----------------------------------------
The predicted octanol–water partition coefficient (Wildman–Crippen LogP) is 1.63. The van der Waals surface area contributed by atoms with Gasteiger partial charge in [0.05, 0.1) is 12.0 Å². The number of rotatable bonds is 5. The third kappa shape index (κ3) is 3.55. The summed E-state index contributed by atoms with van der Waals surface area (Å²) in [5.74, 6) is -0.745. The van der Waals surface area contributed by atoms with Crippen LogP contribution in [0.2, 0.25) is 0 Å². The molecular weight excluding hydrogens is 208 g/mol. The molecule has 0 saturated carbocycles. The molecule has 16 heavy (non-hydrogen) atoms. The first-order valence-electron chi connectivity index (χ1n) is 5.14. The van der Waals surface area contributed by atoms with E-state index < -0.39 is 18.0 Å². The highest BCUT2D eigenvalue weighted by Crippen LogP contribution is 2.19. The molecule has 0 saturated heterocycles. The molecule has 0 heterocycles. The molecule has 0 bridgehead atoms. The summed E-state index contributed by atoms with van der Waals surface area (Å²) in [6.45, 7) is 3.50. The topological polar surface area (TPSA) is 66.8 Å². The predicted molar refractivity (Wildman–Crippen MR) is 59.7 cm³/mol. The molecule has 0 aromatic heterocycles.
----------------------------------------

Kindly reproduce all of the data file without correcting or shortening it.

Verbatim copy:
The predicted octanol–water partition coefficient (Wildman–Crippen LogP) is 1.63. The van der Waals surface area contributed by atoms with Gasteiger partial charge in [0.05, 0.1) is 12.0 Å². The number of rotatable bonds is 5. The third kappa shape index (κ3) is 3.55. The summed E-state index contributed by atoms with van der Waals surface area (Å²) in [5.74, 6) is -0.745. The van der Waals surface area contributed by atoms with Crippen LogP contribution in [0.2, 0.25) is 0 Å². The molecular weight excluding hydrogens is 208 g/mol. The molecule has 0 saturated carbocycles. The molecule has 16 heavy (non-hydrogen) atoms. The first-order valence-electron chi connectivity index (χ1n) is 5.14. The van der Waals surface area contributed by atoms with E-state index < -0.39 is 18.0 Å². The highest BCUT2D eigenvalue weighted by Crippen LogP contribution is 2.19. The molecule has 0 saturated heterocycles. The molecule has 0 heterocycles. The molecule has 0 bridgehead atoms. The summed E-state index contributed by atoms with van der Waals surface area (Å²) in [6.45, 7) is 3.50. The topological polar surface area (TPSA) is 66.8 Å². The predicted molar refractivity (Wildman–Crippen MR) is 59.7 cm³/mol. The molecule has 0 aromatic heterocycles.